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Harvard Business Review (6 issues)

When Data Creates Competitive Advantage.

For over 80 years, Harvard Business Review magazine has been an indispensable and unrivaled source of ideas, insight, and inspiration for business leaders worldwide. Each issue contains breakthrough ideas on strategy, leadership, innovation and management.

Many executives assume that customer data can give you an unbeatable edge. The more customers you have, the more data you can gather, and that data, when analyzed, allows you to offer a better product that attracts more customers. You can then collect even more data, repeating the cycle until you eventually marginalize your competitors. But this thinking is usually wrong. Though the virtuous cycles of data-enabled learning may look similar to those of network effects—wherein an offering increases in value to users as more people adopt it and ultimately garners a critical mass of users that shuts out competitors—they are not as powerful or as enduring.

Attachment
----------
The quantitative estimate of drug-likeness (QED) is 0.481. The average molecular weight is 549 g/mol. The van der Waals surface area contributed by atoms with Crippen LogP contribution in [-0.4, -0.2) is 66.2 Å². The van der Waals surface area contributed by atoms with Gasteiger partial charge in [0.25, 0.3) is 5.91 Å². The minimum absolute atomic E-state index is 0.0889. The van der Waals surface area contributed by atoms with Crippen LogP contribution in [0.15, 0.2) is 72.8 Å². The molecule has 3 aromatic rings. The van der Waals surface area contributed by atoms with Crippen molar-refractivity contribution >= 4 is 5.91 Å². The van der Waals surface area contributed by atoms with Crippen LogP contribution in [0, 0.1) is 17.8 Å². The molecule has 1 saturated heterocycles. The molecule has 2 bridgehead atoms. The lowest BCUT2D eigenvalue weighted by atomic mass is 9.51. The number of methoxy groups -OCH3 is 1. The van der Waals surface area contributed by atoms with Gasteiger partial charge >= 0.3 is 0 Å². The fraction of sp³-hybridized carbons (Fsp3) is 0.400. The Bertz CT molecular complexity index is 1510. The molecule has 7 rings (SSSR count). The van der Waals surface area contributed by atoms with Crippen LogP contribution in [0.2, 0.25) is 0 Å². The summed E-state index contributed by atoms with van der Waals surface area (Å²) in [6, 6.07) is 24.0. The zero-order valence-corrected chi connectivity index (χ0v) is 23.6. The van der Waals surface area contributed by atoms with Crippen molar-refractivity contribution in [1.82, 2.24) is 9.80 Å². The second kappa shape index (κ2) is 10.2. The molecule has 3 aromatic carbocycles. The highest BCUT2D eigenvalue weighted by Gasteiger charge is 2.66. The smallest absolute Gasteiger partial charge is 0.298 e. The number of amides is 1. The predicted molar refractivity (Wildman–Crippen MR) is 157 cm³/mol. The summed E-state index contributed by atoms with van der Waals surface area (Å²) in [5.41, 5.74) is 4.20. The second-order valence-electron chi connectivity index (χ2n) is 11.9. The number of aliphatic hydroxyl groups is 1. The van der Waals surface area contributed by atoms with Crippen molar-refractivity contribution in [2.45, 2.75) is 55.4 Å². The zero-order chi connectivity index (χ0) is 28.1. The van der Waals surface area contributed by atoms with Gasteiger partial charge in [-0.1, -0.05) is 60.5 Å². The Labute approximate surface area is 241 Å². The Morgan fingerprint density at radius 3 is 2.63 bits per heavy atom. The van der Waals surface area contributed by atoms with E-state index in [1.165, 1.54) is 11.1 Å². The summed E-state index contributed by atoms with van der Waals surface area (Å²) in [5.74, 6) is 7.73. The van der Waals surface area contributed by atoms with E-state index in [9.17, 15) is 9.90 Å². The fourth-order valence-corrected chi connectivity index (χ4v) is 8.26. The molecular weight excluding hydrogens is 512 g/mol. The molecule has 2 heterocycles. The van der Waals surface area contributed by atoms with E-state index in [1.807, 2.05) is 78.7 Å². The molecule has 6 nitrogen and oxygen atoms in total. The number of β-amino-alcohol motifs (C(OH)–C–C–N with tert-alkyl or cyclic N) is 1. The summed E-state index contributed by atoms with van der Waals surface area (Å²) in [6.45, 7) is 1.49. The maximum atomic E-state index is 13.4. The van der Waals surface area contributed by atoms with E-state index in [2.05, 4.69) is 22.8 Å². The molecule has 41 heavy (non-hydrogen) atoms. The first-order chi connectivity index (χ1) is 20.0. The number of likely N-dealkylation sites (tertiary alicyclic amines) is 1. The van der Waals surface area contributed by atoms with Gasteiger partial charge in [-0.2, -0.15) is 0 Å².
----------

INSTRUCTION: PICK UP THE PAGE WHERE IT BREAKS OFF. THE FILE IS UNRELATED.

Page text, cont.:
Nevertheless, under the right conditions, customer data can help build competitive defenses. It all depends on whether the data offers high and lasting value, is proprietary, leads to improvements that can’t be easily imitated, or generates insights that can be quickly incorporated. Those characteristics do give firms an advantage. And when learning from one customer rapidly improves an offering for others (think Google Maps), people will care about how many other people are adopting it, and it will enjoy those sought-after network effects.

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